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French prosecutors said Tuesday they are investigating technology giant Apple for violating an innovative new law on planned obsolescence, which could lead to a criminal conviction and have international repercussions.

The Paris prosecutor’s office said it was investigating the company for alleged “deception and planned obsolescence” in some models of its flagship smartphone line, the iPhone.

The investigation was set in motion after Apple admitted in late December that it deliberately slows down some older models of the iPhone as their batteries age.

The admission led consumer rights group Stop Planned Obsolescence (abbreviated in French as HOP) to file a complaint, arguing the company had effectively confessed to breaking French law.

“We have reason to believe that Apple is doing planned obsolescence, which means it has a strategy to make iPhones slower to make people buy new ones,” says Laetitia Vasseur, the group’s president and cofounder.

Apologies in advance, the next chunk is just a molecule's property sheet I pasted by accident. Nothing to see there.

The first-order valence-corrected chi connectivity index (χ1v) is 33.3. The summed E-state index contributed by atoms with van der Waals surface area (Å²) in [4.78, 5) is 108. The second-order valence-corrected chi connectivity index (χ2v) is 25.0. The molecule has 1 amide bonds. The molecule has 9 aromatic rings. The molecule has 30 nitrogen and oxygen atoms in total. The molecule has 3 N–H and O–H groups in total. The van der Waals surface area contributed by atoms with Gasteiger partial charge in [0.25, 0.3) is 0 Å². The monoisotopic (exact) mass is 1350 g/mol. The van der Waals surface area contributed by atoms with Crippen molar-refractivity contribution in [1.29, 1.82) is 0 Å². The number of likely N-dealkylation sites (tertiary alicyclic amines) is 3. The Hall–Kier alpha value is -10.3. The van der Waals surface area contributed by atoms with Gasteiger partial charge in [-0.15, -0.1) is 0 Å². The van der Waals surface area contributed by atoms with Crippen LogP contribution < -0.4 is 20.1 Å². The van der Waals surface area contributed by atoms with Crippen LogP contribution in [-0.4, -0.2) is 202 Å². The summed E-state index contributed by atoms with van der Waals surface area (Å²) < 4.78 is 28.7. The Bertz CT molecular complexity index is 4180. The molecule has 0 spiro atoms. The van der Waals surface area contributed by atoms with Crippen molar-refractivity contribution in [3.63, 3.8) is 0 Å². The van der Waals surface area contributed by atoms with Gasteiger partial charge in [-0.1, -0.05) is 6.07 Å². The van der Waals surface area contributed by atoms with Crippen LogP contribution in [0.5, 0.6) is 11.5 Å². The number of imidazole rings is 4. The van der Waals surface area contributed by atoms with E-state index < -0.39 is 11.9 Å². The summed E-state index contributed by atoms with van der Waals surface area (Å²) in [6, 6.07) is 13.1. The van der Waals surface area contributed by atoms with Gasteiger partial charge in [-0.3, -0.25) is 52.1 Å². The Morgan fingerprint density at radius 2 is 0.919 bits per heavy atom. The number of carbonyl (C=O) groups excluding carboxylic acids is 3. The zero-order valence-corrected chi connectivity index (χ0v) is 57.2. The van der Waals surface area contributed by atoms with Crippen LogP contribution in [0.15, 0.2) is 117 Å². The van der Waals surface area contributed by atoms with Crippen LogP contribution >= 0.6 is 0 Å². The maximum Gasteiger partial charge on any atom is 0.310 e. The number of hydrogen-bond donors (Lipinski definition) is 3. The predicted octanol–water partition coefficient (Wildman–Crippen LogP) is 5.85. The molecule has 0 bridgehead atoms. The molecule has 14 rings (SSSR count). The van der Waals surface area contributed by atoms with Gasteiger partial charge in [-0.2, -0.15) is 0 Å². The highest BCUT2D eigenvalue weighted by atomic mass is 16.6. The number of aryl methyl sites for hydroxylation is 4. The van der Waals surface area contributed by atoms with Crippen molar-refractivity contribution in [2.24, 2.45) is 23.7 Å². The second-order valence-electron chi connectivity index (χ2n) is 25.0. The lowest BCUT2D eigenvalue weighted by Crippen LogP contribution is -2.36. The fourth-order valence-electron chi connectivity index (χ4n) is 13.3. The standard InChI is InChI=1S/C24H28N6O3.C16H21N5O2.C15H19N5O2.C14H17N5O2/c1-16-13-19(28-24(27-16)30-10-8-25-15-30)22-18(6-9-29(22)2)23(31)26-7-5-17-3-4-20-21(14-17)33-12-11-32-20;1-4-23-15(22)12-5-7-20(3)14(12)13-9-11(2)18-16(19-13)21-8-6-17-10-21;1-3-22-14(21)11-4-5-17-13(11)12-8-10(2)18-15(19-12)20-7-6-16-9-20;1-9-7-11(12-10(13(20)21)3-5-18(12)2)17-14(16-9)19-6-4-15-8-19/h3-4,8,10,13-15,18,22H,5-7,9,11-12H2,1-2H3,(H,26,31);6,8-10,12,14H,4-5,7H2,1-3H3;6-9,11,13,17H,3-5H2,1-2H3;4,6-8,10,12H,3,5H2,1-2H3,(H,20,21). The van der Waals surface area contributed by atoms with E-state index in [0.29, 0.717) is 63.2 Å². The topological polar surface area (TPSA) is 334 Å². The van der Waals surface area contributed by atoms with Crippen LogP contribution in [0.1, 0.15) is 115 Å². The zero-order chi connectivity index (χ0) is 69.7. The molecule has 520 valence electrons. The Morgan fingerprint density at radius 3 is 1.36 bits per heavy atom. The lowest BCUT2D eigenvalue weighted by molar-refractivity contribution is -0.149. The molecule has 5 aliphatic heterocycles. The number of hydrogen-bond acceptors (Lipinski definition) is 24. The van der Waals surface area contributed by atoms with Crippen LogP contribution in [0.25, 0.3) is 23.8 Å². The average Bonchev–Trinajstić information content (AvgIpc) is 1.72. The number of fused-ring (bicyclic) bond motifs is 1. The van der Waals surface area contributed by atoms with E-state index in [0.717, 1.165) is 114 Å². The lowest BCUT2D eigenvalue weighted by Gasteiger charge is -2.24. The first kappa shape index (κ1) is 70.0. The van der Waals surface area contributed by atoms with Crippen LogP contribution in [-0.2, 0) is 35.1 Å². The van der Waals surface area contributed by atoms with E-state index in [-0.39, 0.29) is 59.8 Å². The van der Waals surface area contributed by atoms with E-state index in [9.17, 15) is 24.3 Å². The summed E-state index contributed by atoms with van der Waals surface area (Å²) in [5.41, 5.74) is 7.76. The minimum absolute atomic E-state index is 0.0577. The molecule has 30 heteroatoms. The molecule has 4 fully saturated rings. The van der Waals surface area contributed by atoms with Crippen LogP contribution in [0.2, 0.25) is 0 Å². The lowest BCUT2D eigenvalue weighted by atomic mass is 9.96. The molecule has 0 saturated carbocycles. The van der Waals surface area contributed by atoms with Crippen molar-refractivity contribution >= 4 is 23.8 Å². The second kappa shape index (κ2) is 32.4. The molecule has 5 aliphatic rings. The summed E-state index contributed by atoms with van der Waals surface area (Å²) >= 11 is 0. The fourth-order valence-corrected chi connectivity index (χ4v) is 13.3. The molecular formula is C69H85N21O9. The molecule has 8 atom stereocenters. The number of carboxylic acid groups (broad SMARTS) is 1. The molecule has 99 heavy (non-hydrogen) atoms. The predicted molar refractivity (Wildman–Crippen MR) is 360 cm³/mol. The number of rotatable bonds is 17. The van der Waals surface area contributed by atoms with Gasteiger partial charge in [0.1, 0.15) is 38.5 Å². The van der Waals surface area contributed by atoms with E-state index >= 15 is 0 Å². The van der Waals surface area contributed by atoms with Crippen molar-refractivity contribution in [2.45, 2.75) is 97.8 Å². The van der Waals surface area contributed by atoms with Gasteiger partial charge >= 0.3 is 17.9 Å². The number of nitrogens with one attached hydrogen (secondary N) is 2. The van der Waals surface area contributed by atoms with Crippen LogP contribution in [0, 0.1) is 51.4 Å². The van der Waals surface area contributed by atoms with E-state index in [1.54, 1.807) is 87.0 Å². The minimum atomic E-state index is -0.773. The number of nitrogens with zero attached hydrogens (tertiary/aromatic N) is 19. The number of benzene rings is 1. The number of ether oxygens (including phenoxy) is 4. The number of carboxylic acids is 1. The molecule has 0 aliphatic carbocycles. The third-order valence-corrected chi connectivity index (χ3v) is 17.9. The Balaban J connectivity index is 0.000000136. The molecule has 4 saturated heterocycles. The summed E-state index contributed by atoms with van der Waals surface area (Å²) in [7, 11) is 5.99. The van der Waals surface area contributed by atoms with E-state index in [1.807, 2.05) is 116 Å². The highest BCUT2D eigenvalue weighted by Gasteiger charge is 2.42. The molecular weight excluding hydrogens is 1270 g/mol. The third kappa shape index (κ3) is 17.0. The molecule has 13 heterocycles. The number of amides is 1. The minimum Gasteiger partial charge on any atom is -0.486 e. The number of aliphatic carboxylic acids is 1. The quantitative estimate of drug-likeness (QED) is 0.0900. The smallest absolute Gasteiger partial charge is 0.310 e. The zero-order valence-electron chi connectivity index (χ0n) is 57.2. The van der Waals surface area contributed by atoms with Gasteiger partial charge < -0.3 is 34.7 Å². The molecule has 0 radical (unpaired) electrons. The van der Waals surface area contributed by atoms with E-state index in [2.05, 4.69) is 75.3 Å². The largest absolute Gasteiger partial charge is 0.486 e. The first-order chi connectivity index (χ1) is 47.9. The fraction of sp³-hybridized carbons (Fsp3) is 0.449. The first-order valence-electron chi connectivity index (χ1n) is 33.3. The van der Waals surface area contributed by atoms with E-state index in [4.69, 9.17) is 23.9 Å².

First test of a landmark law

In 2015, France passed a law banning planned obsolescence, which refers to controversial commercial practices whereby manufacturers build in the expiry of their products so that consumers are forced to replace them.

The law grew out of efforts of groups like HOP, which argues that such practices are unethical and also environmentally unsound, especially in the electronics industry, which produces a lot of unrecyclable waste.

“It’s a social issue, because people don’t want to buy products that were made to break,” Vasseur says. “Secondly, we think it’s a big environmental issue, because it makes a lot of pollution and waste.”

To date, prosecutors have opened one other investigation under the new law, an inquiry launched last month into whether Japanese printer maker Epson forces consumers to buy new ink cartridges before the old ones are empty.

But the investigation into Apple, which will involve complex legal and technical analyses to determine whether the iPhone slowing really breaks the law, will be seen as its more significant test. Read More …